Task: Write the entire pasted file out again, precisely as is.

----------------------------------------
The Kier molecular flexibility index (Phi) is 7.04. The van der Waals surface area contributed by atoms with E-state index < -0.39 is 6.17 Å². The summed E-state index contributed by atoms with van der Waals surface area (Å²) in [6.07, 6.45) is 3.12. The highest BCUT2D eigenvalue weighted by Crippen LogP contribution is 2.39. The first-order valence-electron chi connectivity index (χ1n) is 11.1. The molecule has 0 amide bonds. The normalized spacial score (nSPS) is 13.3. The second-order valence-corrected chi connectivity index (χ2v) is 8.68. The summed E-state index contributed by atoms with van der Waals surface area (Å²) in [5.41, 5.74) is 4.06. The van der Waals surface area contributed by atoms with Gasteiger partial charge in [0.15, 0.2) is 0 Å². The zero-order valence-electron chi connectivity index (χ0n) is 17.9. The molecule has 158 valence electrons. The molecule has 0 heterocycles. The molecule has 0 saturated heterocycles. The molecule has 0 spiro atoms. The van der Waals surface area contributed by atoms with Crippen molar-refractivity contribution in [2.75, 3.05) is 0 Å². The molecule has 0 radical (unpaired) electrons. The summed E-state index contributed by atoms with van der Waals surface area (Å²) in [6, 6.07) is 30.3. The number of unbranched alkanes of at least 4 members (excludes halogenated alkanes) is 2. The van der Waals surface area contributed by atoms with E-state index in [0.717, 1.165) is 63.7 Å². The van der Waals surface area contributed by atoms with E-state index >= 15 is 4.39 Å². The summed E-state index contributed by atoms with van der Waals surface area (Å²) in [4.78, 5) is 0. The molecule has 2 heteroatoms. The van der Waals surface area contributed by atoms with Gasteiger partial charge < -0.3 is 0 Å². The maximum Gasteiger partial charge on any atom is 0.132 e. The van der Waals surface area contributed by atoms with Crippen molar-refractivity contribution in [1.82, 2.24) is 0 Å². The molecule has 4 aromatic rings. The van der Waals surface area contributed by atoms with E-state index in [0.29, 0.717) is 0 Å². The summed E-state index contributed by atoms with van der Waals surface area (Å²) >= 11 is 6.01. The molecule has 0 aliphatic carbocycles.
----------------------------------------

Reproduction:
The Kier molecular flexibility index (Phi) is 7.04. The van der Waals surface area contributed by atoms with E-state index < -0.39 is 6.17 Å². The summed E-state index contributed by atoms with van der Waals surface area (Å²) in [6.07, 6.45) is 3.12. The highest BCUT2D eigenvalue weighted by Crippen LogP contribution is 2.39. The first-order valence-electron chi connectivity index (χ1n) is 11.1. The molecule has 0 amide bonds. The normalized spacial score (nSPS) is 13.3. The second-order valence-corrected chi connectivity index (χ2v) is 8.68. The summed E-state index contributed by atoms with van der Waals surface area (Å²) in [5.41, 5.74) is 4.06. The van der Waals surface area contributed by atoms with Gasteiger partial charge in [0.15, 0.2) is 0 Å². The zero-order valence-electron chi connectivity index (χ0n) is 17.9. The molecule has 158 valence electrons. The molecule has 0 heterocycles. The molecule has 0 saturated heterocycles. The molecule has 0 spiro atoms. The van der Waals surface area contributed by atoms with Crippen molar-refractivity contribution in [2.75, 3.05) is 0 Å². The molecule has 0 radical (unpaired) electrons. The summed E-state index contributed by atoms with van der Waals surface area (Å²) in [6, 6.07) is 30.3. The number of unbranched alkanes of at least 4 members (excludes halogenated alkanes) is 2. The van der Waals surface area contributed by atoms with E-state index in [0.717, 1.165) is 63.7 Å². The van der Waals surface area contributed by atoms with E-state index >= 15 is 4.39 Å². The summed E-state index contributed by atoms with van der Waals surface area (Å²) in [4.78, 5) is 0. The molecule has 2 heteroatoms. The van der Waals surface area contributed by atoms with Gasteiger partial charge < -0.3 is 0 Å². The maximum Gasteiger partial charge on any atom is 0.132 e. The van der Waals surface area contributed by atoms with Crippen molar-refractivity contribution in [1.82, 2.24) is 0 Å². The molecule has 4 aromatic rings. The van der Waals surface area contributed by atoms with E-state index in [0.29, 0.717) is 0 Å². The summed E-state index contributed by atoms with van der Waals surface area (Å²) >= 11 is 6.01. The molecule has 0 aliphatic carbocycles.